At the pragmatic level, emphasis is placed on the discontinuance and/or prevention of courses of action that individuals or groups have established in order to achieve their goals. This pillar typically is comprised of what is usually called ‘disengagement’. Providing for example capacity building, job training, drug treatment, family therapy, and numerous other practical assistance necessary to discontinue the old and start a new life, the pragmatic level also includes matters of personal safety. Hence, this level focuses on the practical basis of a changed behaviour.
The affective level addresses the need for individuals to be emotionally supported and the requirement to establish an alternative reference group. In this regard, family counselling is considered a vital instrument. Family members or friends that are opposing the respective ideology are being empowered in their argumentation, their capacity to take action and alternative quotation. Family counselling is, thus, an important framework factor in de-radicalization processes and supporting attachment figures (in relation to emotions, values, opinions and interest of the radicalized person) massively increases the chances for a successful de-radicalization.
Family counselling programs – as individual de-radicalization programs – need to address all these three levels. Starting of course with the affective (i.e. the family) level, practical needs of the potentially radicalized individual need to be addressed and – through the family or close friends – ideological references can be countered. The aim of the counselling process is to determine the individual driving factors for the relative’s radicalization (if there is any) and to bring in targeted and highly specific intervention through the close affective social environment. This needs to be done with extreme caution and expertise. It should be noted however, that there are fundamental methodological differences between family counselling programs and individual de-radicalization programs. First of all most individual de-radicalization programs start with persons willing to leave radical milieus or at least being at some form of potential point of access (e.g. prison). In contrast family counselling programs typically get in touch with the family of a person right in the middle or in advanced stages of violent radicalization processes. In consequence the major goal of these counselling programs is to slow down and stop the relative’s radicalization and induce a potential de-radicalization process. Of course in this case a very different methodology focusing on the whole family as social unit needs to be deployed. Once the individual de-radicalization process starts another program focusing on the individual’s needs should step in ideally. Another important aspect is the fact that family counselling programs can be seen as hybrids – both working as prevention or counter-radicalization programs (when the program steps in during early phases of radicalization) and intervention programs (e.g. when the family contacts the program in an advanced stage of the relative’s radicalization process). If designed effectively these programs are highly flexible and dynamic being able to shift from an early prevention to intervention and counter-terrorism methodology.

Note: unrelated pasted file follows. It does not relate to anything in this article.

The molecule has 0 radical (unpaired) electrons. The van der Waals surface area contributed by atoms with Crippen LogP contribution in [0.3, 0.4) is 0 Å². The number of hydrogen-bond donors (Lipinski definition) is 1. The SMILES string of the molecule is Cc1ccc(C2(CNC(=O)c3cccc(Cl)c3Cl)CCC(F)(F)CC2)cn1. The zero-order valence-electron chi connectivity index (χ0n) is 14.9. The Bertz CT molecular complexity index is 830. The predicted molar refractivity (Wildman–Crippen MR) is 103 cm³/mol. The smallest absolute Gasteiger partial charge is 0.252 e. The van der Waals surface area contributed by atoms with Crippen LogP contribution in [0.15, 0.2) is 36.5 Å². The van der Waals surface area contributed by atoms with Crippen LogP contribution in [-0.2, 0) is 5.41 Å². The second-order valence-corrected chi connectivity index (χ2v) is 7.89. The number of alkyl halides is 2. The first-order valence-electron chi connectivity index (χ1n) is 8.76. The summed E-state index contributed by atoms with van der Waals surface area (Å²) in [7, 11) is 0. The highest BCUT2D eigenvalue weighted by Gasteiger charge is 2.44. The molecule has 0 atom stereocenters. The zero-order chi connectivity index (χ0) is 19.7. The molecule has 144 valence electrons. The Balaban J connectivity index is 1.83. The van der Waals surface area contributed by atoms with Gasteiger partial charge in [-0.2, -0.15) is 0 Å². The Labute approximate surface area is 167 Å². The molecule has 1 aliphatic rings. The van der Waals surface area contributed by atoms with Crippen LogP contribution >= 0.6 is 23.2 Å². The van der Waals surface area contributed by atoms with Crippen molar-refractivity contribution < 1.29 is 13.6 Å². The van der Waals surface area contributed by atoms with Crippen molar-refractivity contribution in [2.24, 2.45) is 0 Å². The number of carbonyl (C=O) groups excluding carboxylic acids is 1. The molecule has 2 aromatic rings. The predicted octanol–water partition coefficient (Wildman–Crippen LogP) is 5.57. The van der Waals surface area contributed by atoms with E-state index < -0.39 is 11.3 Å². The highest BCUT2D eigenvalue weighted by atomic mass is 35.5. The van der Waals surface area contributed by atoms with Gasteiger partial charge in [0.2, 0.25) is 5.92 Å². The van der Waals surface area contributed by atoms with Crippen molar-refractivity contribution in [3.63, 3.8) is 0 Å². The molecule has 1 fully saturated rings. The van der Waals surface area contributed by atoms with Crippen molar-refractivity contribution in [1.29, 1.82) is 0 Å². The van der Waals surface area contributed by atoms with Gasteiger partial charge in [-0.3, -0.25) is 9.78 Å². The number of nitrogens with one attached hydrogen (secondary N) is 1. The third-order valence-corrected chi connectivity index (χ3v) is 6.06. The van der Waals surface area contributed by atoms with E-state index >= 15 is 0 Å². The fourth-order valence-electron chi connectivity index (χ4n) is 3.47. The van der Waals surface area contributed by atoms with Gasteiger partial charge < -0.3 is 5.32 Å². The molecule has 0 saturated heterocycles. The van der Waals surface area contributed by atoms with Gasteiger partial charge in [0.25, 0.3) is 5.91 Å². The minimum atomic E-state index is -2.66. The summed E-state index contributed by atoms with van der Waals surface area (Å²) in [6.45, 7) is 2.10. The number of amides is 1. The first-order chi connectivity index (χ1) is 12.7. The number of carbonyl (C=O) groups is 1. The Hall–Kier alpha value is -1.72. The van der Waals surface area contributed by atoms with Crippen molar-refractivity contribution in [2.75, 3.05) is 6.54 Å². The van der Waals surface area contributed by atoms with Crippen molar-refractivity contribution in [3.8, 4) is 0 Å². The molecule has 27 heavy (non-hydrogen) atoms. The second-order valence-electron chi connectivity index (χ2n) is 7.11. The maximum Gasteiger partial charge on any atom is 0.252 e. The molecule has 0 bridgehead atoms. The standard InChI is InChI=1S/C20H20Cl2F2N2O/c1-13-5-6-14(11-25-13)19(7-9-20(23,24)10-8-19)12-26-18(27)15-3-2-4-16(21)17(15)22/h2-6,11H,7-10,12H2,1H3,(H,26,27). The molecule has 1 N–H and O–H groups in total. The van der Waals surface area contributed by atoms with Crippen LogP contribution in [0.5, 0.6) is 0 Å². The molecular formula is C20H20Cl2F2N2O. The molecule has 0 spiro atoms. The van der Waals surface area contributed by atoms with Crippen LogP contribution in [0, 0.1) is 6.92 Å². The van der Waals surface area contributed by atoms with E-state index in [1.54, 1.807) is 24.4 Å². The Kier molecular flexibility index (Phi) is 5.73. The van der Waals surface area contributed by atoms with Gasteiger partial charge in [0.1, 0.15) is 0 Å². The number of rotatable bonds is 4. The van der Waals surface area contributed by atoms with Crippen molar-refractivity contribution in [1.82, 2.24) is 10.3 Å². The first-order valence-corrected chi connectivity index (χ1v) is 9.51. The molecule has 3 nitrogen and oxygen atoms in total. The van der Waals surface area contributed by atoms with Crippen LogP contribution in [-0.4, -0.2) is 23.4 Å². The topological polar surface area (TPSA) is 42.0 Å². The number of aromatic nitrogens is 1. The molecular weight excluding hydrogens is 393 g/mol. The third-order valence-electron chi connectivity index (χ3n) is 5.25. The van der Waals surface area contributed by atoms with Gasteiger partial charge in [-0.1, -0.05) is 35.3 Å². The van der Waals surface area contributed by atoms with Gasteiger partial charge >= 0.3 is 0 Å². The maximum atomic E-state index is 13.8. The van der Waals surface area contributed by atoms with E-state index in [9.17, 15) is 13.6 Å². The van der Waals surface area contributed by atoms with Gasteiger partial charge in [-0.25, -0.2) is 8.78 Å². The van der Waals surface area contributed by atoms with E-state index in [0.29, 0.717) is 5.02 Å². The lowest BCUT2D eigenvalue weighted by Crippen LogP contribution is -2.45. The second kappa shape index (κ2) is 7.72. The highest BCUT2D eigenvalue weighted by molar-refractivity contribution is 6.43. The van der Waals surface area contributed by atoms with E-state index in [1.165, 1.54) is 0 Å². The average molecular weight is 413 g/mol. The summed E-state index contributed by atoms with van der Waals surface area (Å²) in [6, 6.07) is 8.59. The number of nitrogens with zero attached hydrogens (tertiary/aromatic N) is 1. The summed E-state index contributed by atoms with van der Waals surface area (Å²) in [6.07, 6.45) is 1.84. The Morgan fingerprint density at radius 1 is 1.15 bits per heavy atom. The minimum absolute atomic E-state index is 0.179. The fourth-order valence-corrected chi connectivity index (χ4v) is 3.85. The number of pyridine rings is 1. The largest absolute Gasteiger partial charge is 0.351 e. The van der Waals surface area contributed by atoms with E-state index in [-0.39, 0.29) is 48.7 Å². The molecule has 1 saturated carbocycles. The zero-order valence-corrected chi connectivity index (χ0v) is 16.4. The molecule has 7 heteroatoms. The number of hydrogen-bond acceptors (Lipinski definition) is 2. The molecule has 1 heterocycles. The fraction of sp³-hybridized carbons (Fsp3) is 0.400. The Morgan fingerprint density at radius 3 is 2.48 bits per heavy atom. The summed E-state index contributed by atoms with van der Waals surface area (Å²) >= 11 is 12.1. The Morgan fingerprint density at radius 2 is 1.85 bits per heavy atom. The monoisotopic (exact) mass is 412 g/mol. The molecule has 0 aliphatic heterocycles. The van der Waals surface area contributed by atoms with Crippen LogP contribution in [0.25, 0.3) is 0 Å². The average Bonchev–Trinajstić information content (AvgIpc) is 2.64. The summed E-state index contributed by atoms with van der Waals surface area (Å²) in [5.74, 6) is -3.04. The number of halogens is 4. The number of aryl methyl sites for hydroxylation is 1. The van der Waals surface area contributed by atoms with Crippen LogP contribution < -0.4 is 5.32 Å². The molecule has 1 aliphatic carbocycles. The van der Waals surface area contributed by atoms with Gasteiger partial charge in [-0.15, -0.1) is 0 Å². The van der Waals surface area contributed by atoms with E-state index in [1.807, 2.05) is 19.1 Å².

The Danish Model